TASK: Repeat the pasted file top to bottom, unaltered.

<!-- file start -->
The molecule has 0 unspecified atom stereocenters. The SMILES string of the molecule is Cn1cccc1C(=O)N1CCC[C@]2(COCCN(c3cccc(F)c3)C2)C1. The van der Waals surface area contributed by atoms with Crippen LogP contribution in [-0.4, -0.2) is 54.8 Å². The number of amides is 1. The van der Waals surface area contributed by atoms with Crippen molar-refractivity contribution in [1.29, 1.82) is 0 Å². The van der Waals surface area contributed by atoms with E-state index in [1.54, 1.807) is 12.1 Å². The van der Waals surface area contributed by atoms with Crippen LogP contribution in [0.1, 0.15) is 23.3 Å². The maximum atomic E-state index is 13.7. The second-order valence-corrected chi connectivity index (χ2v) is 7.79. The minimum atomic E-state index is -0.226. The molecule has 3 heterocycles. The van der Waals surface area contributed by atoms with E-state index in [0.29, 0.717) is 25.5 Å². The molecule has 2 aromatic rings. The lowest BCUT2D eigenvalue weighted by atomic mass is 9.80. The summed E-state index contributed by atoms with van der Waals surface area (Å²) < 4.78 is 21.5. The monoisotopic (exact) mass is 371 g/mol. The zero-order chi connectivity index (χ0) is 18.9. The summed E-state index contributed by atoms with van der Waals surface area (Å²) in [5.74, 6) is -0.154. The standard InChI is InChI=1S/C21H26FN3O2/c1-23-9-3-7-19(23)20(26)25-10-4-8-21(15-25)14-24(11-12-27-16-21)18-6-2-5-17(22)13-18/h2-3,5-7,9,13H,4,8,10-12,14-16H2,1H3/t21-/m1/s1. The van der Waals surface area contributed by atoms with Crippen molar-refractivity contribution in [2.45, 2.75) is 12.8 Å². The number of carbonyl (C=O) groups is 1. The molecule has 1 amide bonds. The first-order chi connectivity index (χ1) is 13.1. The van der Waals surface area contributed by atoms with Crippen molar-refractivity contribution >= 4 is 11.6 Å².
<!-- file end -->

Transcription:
The molecule has 0 unspecified atom stereocenters. The SMILES string of the molecule is Cn1cccc1C(=O)N1CCC[C@]2(COCCN(c3cccc(F)c3)C2)C1. The van der Waals surface area contributed by atoms with Crippen LogP contribution in [-0.4, -0.2) is 54.8 Å². The number of amides is 1. The van der Waals surface area contributed by atoms with Crippen molar-refractivity contribution in [1.29, 1.82) is 0 Å². The van der Waals surface area contributed by atoms with E-state index in [1.54, 1.807) is 12.1 Å². The van der Waals surface area contributed by atoms with Crippen LogP contribution in [0.1, 0.15) is 23.3 Å². The maximum atomic E-state index is 13.7. The second-order valence-corrected chi connectivity index (χ2v) is 7.79. The minimum atomic E-state index is -0.226. The molecule has 3 heterocycles. The van der Waals surface area contributed by atoms with E-state index in [0.29, 0.717) is 25.5 Å². The molecule has 2 aromatic rings. The lowest BCUT2D eigenvalue weighted by atomic mass is 9.80. The summed E-state index contributed by atoms with van der Waals surface area (Å²) < 4.78 is 21.5. The monoisotopic (exact) mass is 371 g/mol. The zero-order chi connectivity index (χ0) is 18.9. The summed E-state index contributed by atoms with van der Waals surface area (Å²) in [5.74, 6) is -0.154. The standard InChI is InChI=1S/C21H26FN3O2/c1-23-9-3-7-19(23)20(26)25-10-4-8-21(15-25)14-24(11-12-27-16-21)18-6-2-5-17(22)13-18/h2-3,5-7,9,13H,4,8,10-12,14-16H2,1H3/t21-/m1/s1. The van der Waals surface area contributed by atoms with Crippen molar-refractivity contribution in [2.45, 2.75) is 12.8 Å². The number of carbonyl (C=O) groups is 1. The molecule has 1 amide bonds. The first-order chi connectivity index (χ1) is 13.1. The van der Waals surface area contributed by atoms with Crippen molar-refractivity contribution >= 4 is 11.6 Å².